1. Put a large amount of slack in the clutch cable via the adjuster.

2. Crack the jam nut free using an 11/16 wrench while using an 7/32 Allen wrench to hold the adjuster. (We're talking about he clutch assembly behind the derby/primary cover at this point).

3. Back the adjuster out a bit using your Allen key.

4. Turn clockwise and adjust the clutch adjuster in until you feel the adjuster touch and make contact. It will be a very soft feeling as you slowly run the adjuster in.

5. Back the adjuster out a half turn.

6. Holding the adjuster in that spot you just backed off to, tighten the jam nut.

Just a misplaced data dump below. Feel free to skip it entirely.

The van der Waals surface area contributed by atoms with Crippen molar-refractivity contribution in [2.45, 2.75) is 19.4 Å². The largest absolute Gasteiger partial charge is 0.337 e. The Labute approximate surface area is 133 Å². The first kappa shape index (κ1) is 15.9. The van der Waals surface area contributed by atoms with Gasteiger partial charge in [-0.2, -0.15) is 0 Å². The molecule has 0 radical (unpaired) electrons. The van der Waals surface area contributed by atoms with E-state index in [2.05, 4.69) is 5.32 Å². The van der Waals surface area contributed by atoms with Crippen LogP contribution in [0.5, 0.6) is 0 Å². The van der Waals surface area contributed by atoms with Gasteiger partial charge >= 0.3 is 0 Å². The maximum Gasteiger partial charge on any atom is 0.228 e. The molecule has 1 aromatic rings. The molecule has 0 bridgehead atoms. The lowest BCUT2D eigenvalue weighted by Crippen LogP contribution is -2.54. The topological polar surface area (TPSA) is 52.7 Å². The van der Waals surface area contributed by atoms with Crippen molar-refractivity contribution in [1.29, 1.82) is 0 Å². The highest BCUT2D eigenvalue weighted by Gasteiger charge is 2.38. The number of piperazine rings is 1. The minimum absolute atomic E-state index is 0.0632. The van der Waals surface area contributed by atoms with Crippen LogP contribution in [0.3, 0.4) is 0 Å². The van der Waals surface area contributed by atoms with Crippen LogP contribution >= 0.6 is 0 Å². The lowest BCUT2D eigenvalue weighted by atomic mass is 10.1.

7. Take the slack out of the cable at the adjuster leaving only 1/8" of play in the cable.

8. Inspect your cable to ensure it's not binding or damaged. If you have aftermarket bars, whoever did them could have installed your clutch cable improperly and routed it incorrectly causing it to bind. This would cause the clutch not to fully engage thus causing it to slightly slip. I had this issue back when I had my clutch cable replaced by what turned out to be an incompetent mechanic.

If you're stage 3/4, it's definitely time to do something about the clutch.

The SE clutch pack gets rid of both the damper spring and the damper spring seat and the very very narrow clutch plate. It wouldn't be a bad idea to use the SE clutch spring either (I recommend it).

Stage 3/4 you should also be considering a better pressure plate as stated previously.

The good news is....clutch works on these bikes isn't very involved and requires little. An afternoon and a six pack will get the job done.


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Last edited by Dvs624; 07-31-2017 at 07:56 PM.